The exception: California, where NNU’s state affiliate convinced lawmakers years ago to set minimum nurse-patient ratios. The safe staffing ratios, approved over opposition from both insurers and hospitals, prevent illness, injuries and deaths, said union health and safety director Bonnie Castillo, RN.

“Nurses are speaking powerfully to our elected officials of both parties to tell them what Americans need and that’s a fair, just and equitable healthcare system for all,” NNU Executive Director RoseAnn DeMoro explained.

“Nurses do so much more than just check vitals and administer shots. With great skill and training, they respond in dire situations, when we are most vulnerable…They excel in the face of pressure and provide the healing touch even when things look grim,” AFSCME said before sending its nurse members up to lobby lawmakers.

“Fair pay, improved safety standards and better staffing ratios helps not just nurses, but the patients they serve,” AFSCME added. “We serve people from a variety of cultures, a variety of educational levels,” Samantha Ciechanowicz, an emergency room nurse at Sharp Chula Vista Medical Center in San Diego, told the union.

“We serve not only as their health care providers but sometimes as their families. Sometimes, we can give them support that they otherwise may not have. I like giving quality care to my patients and connecting with them. It’s not just surface level, it’s hopefully connecting with them on a deeper level,” she added.

OPEIU’s nurses concentrated on the safe-staffing ratios issue, said Paige Yates, chair of the union’s nurses council. “Nurses are on the front lines of patient safety, and yet they are increasingly being asked to do more with less resources. Often, hospital administration and corporate CEOs don’t listen to their concerns and patients’ lives are put at risk, not to mention the safety and health of the nursing professionals themselves,” Yates explained.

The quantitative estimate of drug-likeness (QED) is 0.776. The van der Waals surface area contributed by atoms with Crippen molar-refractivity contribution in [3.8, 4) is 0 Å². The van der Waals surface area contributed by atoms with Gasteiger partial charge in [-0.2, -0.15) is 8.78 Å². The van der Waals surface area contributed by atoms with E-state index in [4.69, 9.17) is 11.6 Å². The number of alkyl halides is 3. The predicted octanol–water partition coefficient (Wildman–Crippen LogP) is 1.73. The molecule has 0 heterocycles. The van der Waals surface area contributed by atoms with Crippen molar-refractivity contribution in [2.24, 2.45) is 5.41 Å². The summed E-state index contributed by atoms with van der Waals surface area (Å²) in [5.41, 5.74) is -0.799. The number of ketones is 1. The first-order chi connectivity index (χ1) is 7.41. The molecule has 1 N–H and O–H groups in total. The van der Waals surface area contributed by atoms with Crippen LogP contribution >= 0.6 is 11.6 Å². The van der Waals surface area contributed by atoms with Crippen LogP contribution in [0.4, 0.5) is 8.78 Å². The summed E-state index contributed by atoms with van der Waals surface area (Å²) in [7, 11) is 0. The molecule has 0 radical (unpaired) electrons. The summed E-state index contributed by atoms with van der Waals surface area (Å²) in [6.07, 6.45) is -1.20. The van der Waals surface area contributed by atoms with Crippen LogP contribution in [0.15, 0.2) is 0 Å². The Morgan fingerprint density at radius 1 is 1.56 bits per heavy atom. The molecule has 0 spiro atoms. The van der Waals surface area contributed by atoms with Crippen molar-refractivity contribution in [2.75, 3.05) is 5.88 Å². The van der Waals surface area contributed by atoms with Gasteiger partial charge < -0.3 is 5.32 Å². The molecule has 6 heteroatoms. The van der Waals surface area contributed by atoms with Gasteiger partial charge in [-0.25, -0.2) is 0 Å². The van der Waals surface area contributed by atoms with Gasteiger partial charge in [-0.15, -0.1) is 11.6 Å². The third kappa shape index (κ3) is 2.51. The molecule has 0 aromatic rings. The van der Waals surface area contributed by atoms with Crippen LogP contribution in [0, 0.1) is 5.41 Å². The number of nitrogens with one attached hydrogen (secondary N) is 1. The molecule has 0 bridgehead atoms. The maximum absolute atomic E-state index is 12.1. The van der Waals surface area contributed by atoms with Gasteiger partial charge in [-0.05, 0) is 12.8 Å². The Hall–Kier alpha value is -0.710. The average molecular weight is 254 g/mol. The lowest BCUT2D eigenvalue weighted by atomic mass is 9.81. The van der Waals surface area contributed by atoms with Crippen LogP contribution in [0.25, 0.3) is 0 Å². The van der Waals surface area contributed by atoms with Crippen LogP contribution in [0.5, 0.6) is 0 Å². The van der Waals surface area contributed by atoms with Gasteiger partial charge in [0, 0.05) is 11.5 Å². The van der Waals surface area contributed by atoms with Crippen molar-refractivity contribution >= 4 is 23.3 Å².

“Legislation for national nurse to patient ratios has been stalled by big money and associations that care less about nurses and their patients and more about profits. Our elected officials have to understand that it’s their health, their families and their constituents that we’re fighting to protect.”

The Service Employees, who represent thousands of nurses, concentrated on stopping the House GOP’s health care and particularly its cuts in Medicaid, which pays for nursing care for the poor and millions of the elderly.” Cutting Medicaid will hurt families. It’s time to listen to nurses about how to keep patients healthy,” the union said in a tweet.

 


CONTRIBUTOR

Mark Gruenberg
Mark Gruenberg

Mark Gruenberg is head of the Washington, D.C., bureau of the People's World. He is also the editor of Press Associates Inc. (PAI), a union news service in Washington, D.C.   Gruenberg has been editor-in-chief of PAI since 1999. Previously, he worked as Washington correspondent for the Ottaway News Service, as Port Jarvis bureau chief for the Middletown NY Times Herald Record, and as a researcher and writer for the Congressional Quarterly. Mark obtained his BA in public policy from the University of Chicago and worked as the University of Chicago correspondent for the Chicago Daily News.